Over 1,600 Torfaen fines for dog fouling and litter louts

Free Press Series: FINES: XFOR was bought in by Torfaen council in January 2013 FINES: XFOR was bought in by Torfaen council in January 2013

THE private company employed by Torfaen council to enforce litter, dog fouling and smoking laws has issued more than 1,600 fines.

XFOR Local Authority Support was brought in by Torfaen council a year ago to clamp down on residents who drop litter or allow their dogs to foul in public.

In March the company went into administration and was subsequently bought by Kingdom Security Ltd.

Since the scheme started in January, the latest published figures show that between then and September, 1,645 fixed penalty notices have been served.

Of these, 31 were issued to dog owners for allowing their dog to foul and then failing to clean it up.

A further four fixed penalty notices were issued to dog owners for ignoring dog exclusion bans and taking their pets into school grounds, designated play areas and marked sports pitches.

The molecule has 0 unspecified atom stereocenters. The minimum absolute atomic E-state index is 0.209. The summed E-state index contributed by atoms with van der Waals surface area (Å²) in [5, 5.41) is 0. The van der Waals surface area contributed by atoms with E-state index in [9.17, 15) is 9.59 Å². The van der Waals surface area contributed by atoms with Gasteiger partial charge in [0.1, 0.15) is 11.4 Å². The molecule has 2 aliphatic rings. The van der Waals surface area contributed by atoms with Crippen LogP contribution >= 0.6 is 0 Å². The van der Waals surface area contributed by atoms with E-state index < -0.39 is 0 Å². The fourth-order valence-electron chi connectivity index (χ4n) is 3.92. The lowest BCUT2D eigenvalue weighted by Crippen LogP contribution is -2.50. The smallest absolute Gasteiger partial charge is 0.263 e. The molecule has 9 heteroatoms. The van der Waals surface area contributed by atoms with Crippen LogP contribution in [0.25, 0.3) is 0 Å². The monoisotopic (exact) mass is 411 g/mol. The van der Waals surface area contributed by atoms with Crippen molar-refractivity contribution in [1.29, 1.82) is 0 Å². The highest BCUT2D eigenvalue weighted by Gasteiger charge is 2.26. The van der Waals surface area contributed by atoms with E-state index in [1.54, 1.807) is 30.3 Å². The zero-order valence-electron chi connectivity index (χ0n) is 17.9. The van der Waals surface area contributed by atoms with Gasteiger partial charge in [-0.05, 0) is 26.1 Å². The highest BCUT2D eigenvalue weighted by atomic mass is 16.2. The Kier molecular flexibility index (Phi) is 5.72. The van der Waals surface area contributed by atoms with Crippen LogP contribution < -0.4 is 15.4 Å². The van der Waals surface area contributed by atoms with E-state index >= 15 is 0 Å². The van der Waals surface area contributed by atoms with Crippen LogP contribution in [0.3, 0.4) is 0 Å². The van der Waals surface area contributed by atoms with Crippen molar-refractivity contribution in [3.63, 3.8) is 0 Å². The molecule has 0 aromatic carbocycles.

The largest category under which fixed penalty notices were issued was for littering, with 1,256 people receiving fines.

The majority of these litter offences related to smoking such as dropping cigarette butts or packets.

This was closely followed by smoking in a public place, which saw 354 people receive fines.

By October, 1,065 fixed penalty notices had been paid and 67 had been withdrawn.

All instances of non-payment have been prosecuted.

The enforcement company was bought in to help deal with the hundreds of complaints that Torfaen council receive about litter, dog fouling and smoking.

Before the enforcement company was bought in, council officers used to undertake the enforcement work.

In 2010/11, Torfaen served 38 fixed penalty notices for litter and dog fouling, but it was felt that the level of enforcement had to be increased to meet public expectations.

As part of the pilot scheme, enforcement officers patrolled the streets and parks for 12 months. The safer communities scrutiny committee in October recommended that an enforcement company continues following the pilot 2013.

The enforcement officers don’t work on a commission basis, so they don’t get paid extra just for serving more notices and they follow the same policies and procedures as Torfaen officers.

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